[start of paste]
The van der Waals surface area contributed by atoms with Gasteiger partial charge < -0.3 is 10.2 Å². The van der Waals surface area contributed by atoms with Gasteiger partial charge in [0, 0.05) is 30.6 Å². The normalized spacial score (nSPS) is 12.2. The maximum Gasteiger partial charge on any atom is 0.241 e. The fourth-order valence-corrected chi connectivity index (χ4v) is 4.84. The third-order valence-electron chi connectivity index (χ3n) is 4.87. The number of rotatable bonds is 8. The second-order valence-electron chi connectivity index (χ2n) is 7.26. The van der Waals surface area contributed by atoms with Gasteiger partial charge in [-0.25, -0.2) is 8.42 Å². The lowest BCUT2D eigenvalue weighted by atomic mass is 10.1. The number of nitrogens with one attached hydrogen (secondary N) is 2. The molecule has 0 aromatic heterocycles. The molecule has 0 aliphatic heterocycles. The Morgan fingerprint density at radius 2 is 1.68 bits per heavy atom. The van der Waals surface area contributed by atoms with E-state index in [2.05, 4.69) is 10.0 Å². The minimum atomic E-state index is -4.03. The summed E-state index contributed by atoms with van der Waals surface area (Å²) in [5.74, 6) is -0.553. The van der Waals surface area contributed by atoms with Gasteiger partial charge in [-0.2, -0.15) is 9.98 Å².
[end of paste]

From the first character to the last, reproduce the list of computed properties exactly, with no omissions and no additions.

The van der Waals surface area contributed by atoms with Gasteiger partial charge < -0.3 is 10.2 Å². The van der Waals surface area contributed by atoms with Gasteiger partial charge in [0, 0.05) is 30.6 Å². The normalized spacial score (nSPS) is 12.2. The maximum Gasteiger partial charge on any atom is 0.241 e. The fourth-order valence-corrected chi connectivity index (χ4v) is 4.84. The third-order valence-electron chi connectivity index (χ3n) is 4.87. The number of rotatable bonds is 8. The second-order valence-electron chi connectivity index (χ2n) is 7.26. The van der Waals surface area contributed by atoms with Gasteiger partial charge in [-0.25, -0.2) is 8.42 Å². The lowest BCUT2D eigenvalue weighted by atomic mass is 10.1. The number of nitrogens with one attached hydrogen (secondary N) is 2. The molecule has 0 aromatic heterocycles. The molecule has 0 aliphatic heterocycles. The Morgan fingerprint density at radius 2 is 1.68 bits per heavy atom. The van der Waals surface area contributed by atoms with E-state index in [2.05, 4.69) is 10.0 Å². The minimum atomic E-state index is -4.03. The summed E-state index contributed by atoms with van der Waals surface area (Å²) in [5.74, 6) is -0.553. The van der Waals surface area contributed by atoms with Gasteiger partial charge in [-0.2, -0.15) is 9.98 Å².